After an Emergency

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After a Flood

  • Flood dangers do not end when the water begins to recede. Listen to a radio or television and don’t return home until authorities indicate it is safe to do
    so.
  • Remember to help your neighbors who may require special assistance–infants, elderly people and people with disabilities.
  • Inspect foundations for cracks or other damage.
  • Stay out of buildings if flood waters remain around the building.
  • When entering buildings, use extreme caution.
  • Wear sturdy shoes and use battery-powered lanterns or flashlights when examining buildings.
  • Examine walls, floors, doors, and windows to make sure that the building is not in danger of collapsing.
  • Watch out for animals, especially poisonous snakes, that may have come into your home with the flood waters. Use a stick to poke through debris.
  • Watch for loose plaster and ceilings that could fall.
  • Take pictures of the damage–both to the house and its contents for insurance claims.
  • Look for:
    • Fire hazards
    • Broken or leaking gas lines
    • Flooded electrical circuits
    • Submerged furnaces or electrical appliances
    • Flammable or explosive materials coming from upstream
  • Throw away food–including canned goods–that has come in contact with flood waters.
  • Pump out flooded basements gradually (about one-third of the water per day) to avoid structural damage.
  • Service damaged septic tanks, cesspools, pits, and leaching systems as soon as possible. Damaged sewage systems are health hazards.

To help prepare for a flood – see our Preparing for a Flood page.

For additional information on what to do after a flood – Public Health Information on Flooding.

Inspecting Utilities In A Damaged Home

  • Check for gas leaks–If you smell gas or hear blowing or hissing noise, open a window and quickly leave the building. Turn off the gas at the outside main valve if you can and call the gas company from a neighbor’s home. If you turn off the gas for any reason, it must be turned back on by a professional.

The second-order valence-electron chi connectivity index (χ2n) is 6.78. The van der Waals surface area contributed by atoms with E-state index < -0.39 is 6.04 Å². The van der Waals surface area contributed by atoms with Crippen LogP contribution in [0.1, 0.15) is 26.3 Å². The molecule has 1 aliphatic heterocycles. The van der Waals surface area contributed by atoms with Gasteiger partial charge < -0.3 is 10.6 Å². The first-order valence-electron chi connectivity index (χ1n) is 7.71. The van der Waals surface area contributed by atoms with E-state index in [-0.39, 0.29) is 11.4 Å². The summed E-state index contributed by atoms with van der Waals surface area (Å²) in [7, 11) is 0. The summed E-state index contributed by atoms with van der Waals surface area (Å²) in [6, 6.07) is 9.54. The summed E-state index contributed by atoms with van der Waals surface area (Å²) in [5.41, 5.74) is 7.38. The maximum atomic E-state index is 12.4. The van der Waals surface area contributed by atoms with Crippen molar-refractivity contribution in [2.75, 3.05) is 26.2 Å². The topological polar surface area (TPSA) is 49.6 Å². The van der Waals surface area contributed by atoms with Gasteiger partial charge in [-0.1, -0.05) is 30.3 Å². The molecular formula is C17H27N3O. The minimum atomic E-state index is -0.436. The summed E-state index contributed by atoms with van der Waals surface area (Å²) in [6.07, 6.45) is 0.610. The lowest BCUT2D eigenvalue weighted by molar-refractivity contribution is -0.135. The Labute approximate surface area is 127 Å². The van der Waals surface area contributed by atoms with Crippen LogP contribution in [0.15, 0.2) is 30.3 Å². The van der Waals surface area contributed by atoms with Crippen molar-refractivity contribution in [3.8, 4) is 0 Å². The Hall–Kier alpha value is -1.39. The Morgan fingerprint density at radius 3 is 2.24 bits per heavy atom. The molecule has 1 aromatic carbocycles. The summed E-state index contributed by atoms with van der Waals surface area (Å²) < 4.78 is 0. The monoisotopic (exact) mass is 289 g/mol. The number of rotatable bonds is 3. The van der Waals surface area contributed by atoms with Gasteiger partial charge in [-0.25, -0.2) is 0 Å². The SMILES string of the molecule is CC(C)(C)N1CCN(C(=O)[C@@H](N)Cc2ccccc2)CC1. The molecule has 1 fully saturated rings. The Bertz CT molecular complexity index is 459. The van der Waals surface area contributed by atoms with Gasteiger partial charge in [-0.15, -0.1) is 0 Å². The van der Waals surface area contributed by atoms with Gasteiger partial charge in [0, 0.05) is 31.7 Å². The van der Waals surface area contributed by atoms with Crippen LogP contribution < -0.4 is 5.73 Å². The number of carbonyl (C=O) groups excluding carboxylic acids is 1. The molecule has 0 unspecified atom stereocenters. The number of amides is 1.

• Look for electrical system damage–If you see sparks or broken or frayed wires, or if you smell hot insulation, turn off the electricity at the main fuse box or circuit breaker. If you have to step in water to get to the fuse box or circuit breaker, call an electrician first for advice.
  • Check for sewage and water lines damage–If you suspect sewage lines are damaged avoid using the toilets and call a plumber. If water pipes are damaged, contact the water company and avoid the water from the tap. You can obtain safe water by melting ice cubes.

After a Hurricane

  • Stay tuned to local radio for information.
  • Help injured or trapped persons.
  • Give first aid where appropriate.
  • Do not move seriously injured persons unless they are in immediate danger of further injury. Call for help.
  • Return home only after authorities advise that it is safe to do so.
  • Avoid loose or dangling power lines and report them immediately to the power company, police, or fire department.